A work colleague once told me that “Kids are the orgasm of life, you don’t realise how good they are until you’ve had one”. He was a bit of a weird old perv, but he was right.
I think it is an important role of parents in society to pass on our insights to the next batch of parents- to-be. I have been a Dad for just over 4 years now and whilst I do not claim to know it all, or much, I thought it would be good to collate the main insights I have had to date.
So here are 15 things I think new Fathers should know -
- Kids are like dogs until at least 3 years. They need routine, immunising, social interaction and a simple balanced diet to ensure a glossy coat. Both can also be walked on a leash but should not be kept in hot cars.
- Fathers will always be the entertainers. You are the feature act each night in the daily show of Mum and Bub. When they are both getting sick of each other like housemates on the 40hr Famine, Dad arrives for the nightly Home from Work Variety Show. No need for new material. This crowd appreciates tight sets of old favourites, much like the Comics Lounge. They don’t pay you for your performance but then neither does the Comics Lounge.
- Being a Dad is like guitar, karate and making coffee...no matter how good you are, there is always someone better out there. Be open to learning from them.
- Playing with your kid will distract you from most of the stresses of life, unless you stress stems from coming up with new ways to entertain a crying, bored baby who is no longer responding to games of sit-on-the-bed-whilst-Dad-does-some-stuff.
- If you are going to be a Dad, you are going to need guns. I speak of the colloquial term for upper arm muscles and not weapons, although these may be handy for the teenage years if you have a girl. Holding a baby for long periods of time requires just a little bit more strength than you possesed pre-fatherhood. Hit the gym or punch out some push ups and then invest in some new V-necks to show off for your ripped bod.
- Dad’s need to be OK with sacrifice. They make more of them than a remote East Papuan tribe. Money (new clothes for baby, not you) Sleep (you can’t if it can’t!) Sex (only every second day? C’mon!) Attention (that’s great that you discovered a cure for Cancer from used muesli bar wrappers honey, but our Kid drooled the first letter of his name today!)
- If you happen to have a male child, and it happens to be human, it will be a little bit extra rad for you as a Dad. We can’t help it. We have an in built gender bias that secretly loves to have a mini-me to watch footy with and dress up like the real life Ken doll we were never secure enough to own.
- Don’t worry about the small things, unless the ‘small thing’ is a weird spot that smells funny. Good chance it may be infected and you should get it checked out!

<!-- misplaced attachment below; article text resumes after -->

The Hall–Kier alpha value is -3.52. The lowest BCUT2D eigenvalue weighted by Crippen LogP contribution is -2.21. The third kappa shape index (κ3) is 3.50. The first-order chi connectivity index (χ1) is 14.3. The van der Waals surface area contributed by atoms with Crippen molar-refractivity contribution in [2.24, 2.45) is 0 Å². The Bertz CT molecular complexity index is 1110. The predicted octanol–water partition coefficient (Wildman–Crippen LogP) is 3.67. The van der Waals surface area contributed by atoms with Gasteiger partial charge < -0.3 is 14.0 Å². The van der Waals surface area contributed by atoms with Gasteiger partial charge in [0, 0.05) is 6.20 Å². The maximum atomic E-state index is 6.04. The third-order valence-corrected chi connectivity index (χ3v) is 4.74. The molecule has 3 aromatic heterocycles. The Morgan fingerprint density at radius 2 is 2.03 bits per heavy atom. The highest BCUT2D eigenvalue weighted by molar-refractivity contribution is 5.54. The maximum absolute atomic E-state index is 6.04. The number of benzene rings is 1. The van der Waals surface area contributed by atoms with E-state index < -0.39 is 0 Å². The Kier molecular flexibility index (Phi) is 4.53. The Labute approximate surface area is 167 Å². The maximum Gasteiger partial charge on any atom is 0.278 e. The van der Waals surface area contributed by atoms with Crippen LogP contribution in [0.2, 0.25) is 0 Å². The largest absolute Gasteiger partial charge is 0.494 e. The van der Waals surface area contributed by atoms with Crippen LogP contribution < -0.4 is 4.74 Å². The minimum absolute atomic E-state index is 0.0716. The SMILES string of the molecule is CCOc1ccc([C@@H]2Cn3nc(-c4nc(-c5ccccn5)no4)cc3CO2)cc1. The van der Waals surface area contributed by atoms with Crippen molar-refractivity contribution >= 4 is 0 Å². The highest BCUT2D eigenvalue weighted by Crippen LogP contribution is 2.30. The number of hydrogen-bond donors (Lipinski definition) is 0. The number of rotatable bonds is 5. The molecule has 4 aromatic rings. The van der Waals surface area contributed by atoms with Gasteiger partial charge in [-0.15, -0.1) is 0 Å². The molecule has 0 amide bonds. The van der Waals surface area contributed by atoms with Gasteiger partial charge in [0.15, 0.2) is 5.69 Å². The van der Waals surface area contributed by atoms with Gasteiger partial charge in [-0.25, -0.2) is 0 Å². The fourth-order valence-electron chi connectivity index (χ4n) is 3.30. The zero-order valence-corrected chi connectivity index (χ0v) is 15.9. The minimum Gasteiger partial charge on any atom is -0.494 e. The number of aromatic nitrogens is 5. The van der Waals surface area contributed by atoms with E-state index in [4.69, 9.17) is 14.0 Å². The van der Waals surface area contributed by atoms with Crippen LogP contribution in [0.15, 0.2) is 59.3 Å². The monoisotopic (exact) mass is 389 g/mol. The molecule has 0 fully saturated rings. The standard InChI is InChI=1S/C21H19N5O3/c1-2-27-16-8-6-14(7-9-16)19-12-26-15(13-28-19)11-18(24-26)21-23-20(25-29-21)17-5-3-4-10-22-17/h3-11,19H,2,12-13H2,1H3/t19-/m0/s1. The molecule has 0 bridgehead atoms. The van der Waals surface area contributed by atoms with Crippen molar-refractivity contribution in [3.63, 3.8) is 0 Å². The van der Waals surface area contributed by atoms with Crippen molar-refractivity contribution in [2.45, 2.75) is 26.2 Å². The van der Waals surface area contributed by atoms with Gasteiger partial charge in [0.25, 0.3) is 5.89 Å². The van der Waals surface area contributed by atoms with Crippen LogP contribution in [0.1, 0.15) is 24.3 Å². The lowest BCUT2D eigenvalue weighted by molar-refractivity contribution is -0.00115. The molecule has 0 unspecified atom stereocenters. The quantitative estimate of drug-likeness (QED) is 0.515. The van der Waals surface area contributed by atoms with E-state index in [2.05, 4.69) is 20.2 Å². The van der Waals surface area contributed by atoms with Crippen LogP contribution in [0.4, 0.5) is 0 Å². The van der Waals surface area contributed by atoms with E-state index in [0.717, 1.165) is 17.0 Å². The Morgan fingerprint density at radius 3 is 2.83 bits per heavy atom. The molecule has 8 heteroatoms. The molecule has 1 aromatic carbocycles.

- You learn that sleep is a luxury and similar to roundabouts, it’s a privilege and not a right. Take what you can get when you can. You’ll be amazed where you can fall asleep - standing up, driving, at work, in queues or pruning a hedge. Also it doesn’t have to be your whole body. Legs can be asleep whilst the upper torso functions and vice versa.
- Take good photos as everyone will want to see them and also want copies of them. You’ll take more than a work experience kid at a Victoria Secret’s shoot, but you can always delete them. Avoiding stray boobs in the shots is a great tip for beginners.
- Poo is complex. It used to be gross or funny. Now it can be statistically and medicinally important.
- Get sporked. Eating one handed whilst holding a baby can’t happen without the aid of the much maligned spork. Knowing this is one thing, knowing where to buy an actual spork is another!
- Trust your instincts.You do know what is best for your mini-human. Sure nurses and doctors have the advantage of education, experience and lifetime of medical findings to draw on, but everyone sometimes has a case of the can't-be’s at work. Unfortunately that could be the day you have an appointment with them. That issue with duck-like breathing is a concern, even though Ms Midwife’s only concern seems a hangover from Big Day Out the previous day. Go with your gut, even though it doesn’t have a PHD. Eventually someone will agree with you!
- Get help and ask parents and in-laws for advice. The very fact you have them shows they know how to keep a child alive for a bit. Take food from friends and strangers. The food may not feature in your regular diet or even qualify as cooking on a technical level, but you need to eat.
- Get use to all the mess and not just on the domestic front. Your social, sex, fitness and fashion life will be a shadow of their former selves for at least a few weeks. Be OKwith being a track-suited sedentary, celibate hermit for one to three months and life will be shiny!
My number one piece of advice?
Ignore everything and do what you think is best. After all it is your kid! They don’t have to sleep then, or feed like that. That item of clothing is ridiculous and your kid is cooler than that. Go there! Who cares if you have to take a baby?! Raise the type of person you want to see in the world.
Hopefully they, and society,will thank you for it.